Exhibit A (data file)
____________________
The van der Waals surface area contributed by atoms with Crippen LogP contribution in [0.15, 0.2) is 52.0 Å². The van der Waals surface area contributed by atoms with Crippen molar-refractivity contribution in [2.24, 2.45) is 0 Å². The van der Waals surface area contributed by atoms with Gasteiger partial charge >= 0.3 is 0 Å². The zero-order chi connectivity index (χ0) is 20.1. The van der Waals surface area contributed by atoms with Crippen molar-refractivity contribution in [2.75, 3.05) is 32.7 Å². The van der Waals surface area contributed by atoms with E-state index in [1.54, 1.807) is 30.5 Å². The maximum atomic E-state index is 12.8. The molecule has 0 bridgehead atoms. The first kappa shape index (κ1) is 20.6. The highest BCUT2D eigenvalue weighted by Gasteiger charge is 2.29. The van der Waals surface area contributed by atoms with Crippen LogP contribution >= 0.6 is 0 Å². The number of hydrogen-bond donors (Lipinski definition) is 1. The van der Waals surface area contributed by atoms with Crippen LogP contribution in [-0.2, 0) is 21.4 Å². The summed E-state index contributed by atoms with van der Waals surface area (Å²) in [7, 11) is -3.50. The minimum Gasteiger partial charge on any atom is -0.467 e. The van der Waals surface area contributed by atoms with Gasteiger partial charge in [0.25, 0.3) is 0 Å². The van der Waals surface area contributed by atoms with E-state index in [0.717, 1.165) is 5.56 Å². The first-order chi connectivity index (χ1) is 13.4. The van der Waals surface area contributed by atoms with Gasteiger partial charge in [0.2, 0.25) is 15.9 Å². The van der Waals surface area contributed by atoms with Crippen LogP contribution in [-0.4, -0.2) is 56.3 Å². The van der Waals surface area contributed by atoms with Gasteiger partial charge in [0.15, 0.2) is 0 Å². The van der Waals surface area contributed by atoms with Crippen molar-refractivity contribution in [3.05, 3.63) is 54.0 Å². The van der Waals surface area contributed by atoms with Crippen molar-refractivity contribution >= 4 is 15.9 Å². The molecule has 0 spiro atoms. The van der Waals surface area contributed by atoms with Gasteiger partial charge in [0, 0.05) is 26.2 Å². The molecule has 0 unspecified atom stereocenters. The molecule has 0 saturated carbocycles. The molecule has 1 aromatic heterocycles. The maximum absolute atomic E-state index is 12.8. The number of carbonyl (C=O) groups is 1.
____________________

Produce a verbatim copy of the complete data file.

The van der Waals surface area contributed by atoms with Crippen LogP contribution in [0.15, 0.2) is 52.0 Å². The van der Waals surface area contributed by atoms with Crippen molar-refractivity contribution in [2.24, 2.45) is 0 Å². The van der Waals surface area contributed by atoms with Gasteiger partial charge >= 0.3 is 0 Å². The zero-order chi connectivity index (χ0) is 20.1. The van der Waals surface area contributed by atoms with Crippen molar-refractivity contribution in [2.75, 3.05) is 32.7 Å². The van der Waals surface area contributed by atoms with E-state index in [1.54, 1.807) is 30.5 Å². The maximum atomic E-state index is 12.8. The molecule has 0 bridgehead atoms. The first kappa shape index (κ1) is 20.6. The highest BCUT2D eigenvalue weighted by Gasteiger charge is 2.29. The van der Waals surface area contributed by atoms with Crippen LogP contribution >= 0.6 is 0 Å². The number of hydrogen-bond donors (Lipinski definition) is 1. The van der Waals surface area contributed by atoms with Crippen LogP contribution in [-0.2, 0) is 21.4 Å². The summed E-state index contributed by atoms with van der Waals surface area (Å²) in [7, 11) is -3.50. The minimum Gasteiger partial charge on any atom is -0.467 e. The van der Waals surface area contributed by atoms with Gasteiger partial charge in [0.25, 0.3) is 0 Å². The van der Waals surface area contributed by atoms with E-state index in [0.717, 1.165) is 5.56 Å². The first-order chi connectivity index (χ1) is 13.4. The van der Waals surface area contributed by atoms with Gasteiger partial charge in [0.2, 0.25) is 15.9 Å². The van der Waals surface area contributed by atoms with Crippen LogP contribution in [-0.4, -0.2) is 56.3 Å². The van der Waals surface area contributed by atoms with Gasteiger partial charge in [0.15, 0.2) is 0 Å². The van der Waals surface area contributed by atoms with Crippen molar-refractivity contribution in [3.05, 3.63) is 54.0 Å². The van der Waals surface area contributed by atoms with Crippen molar-refractivity contribution >= 4 is 15.9 Å². The molecule has 0 spiro atoms. The van der Waals surface area contributed by atoms with Gasteiger partial charge in [0, 0.05) is 26.2 Å². The molecule has 0 unspecified atom stereocenters. The molecule has 0 saturated carbocycles. The molecule has 1 aromatic heterocycles. The maximum absolute atomic E-state index is 12.8. The number of carbonyl (C=O) groups is 1.